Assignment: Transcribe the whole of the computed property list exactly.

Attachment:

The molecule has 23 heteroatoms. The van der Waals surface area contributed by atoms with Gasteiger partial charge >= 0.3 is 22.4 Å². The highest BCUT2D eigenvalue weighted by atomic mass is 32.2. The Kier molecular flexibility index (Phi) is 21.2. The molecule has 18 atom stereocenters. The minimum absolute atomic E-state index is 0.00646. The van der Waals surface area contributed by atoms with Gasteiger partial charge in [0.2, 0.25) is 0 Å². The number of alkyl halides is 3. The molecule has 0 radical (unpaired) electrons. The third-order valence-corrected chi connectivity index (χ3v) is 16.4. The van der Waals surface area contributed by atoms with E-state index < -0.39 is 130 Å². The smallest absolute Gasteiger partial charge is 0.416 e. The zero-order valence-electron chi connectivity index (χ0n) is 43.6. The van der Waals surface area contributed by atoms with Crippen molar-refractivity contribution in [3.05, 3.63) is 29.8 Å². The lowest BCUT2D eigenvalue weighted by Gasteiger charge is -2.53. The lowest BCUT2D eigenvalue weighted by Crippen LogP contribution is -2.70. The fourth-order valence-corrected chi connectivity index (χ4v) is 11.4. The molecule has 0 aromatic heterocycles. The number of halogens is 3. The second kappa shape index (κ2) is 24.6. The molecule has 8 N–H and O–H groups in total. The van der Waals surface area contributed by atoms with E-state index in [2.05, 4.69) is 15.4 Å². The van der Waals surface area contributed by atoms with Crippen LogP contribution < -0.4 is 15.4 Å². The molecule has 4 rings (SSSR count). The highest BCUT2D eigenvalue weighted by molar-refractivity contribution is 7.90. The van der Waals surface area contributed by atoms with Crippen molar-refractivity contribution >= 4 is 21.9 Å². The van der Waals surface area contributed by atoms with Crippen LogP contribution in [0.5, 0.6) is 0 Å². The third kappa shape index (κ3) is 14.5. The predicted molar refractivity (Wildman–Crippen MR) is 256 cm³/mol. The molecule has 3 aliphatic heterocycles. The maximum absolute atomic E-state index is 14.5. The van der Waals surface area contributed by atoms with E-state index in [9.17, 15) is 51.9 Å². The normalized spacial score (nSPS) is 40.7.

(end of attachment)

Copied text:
The molecule has 23 heteroatoms. The van der Waals surface area contributed by atoms with Gasteiger partial charge >= 0.3 is 22.4 Å². The highest BCUT2D eigenvalue weighted by atomic mass is 32.2. The Kier molecular flexibility index (Phi) is 21.2. The molecule has 18 atom stereocenters. The minimum absolute atomic E-state index is 0.00646. The van der Waals surface area contributed by atoms with Gasteiger partial charge in [0.2, 0.25) is 0 Å². The number of alkyl halides is 3. The molecule has 0 radical (unpaired) electrons. The third-order valence-corrected chi connectivity index (χ3v) is 16.4. The van der Waals surface area contributed by atoms with E-state index < -0.39 is 130 Å². The smallest absolute Gasteiger partial charge is 0.416 e. The zero-order valence-electron chi connectivity index (χ0n) is 43.6. The van der Waals surface area contributed by atoms with Crippen molar-refractivity contribution in [3.05, 3.63) is 29.8 Å². The lowest BCUT2D eigenvalue weighted by Gasteiger charge is -2.53. The lowest BCUT2D eigenvalue weighted by Crippen LogP contribution is -2.70. The fourth-order valence-corrected chi connectivity index (χ4v) is 11.4. The molecule has 0 aromatic heterocycles. The number of halogens is 3. The second kappa shape index (κ2) is 24.6. The molecule has 8 N–H and O–H groups in total. The van der Waals surface area contributed by atoms with E-state index in [2.05, 4.69) is 15.4 Å². The van der Waals surface area contributed by atoms with Crippen LogP contribution < -0.4 is 15.4 Å². The molecule has 4 rings (SSSR count). The highest BCUT2D eigenvalue weighted by molar-refractivity contribution is 7.90. The van der Waals surface area contributed by atoms with Crippen molar-refractivity contribution >= 4 is 21.9 Å². The van der Waals surface area contributed by atoms with Crippen LogP contribution in [0.5, 0.6) is 0 Å². The third kappa shape index (κ3) is 14.5. The predicted molar refractivity (Wildman–Crippen MR) is 256 cm³/mol. The molecule has 3 aliphatic heterocycles. The maximum absolute atomic E-state index is 14.5. The van der Waals surface area contributed by atoms with E-state index in [9.17, 15) is 51.9 Å². The normalized spacial score (nSPS) is 40.7.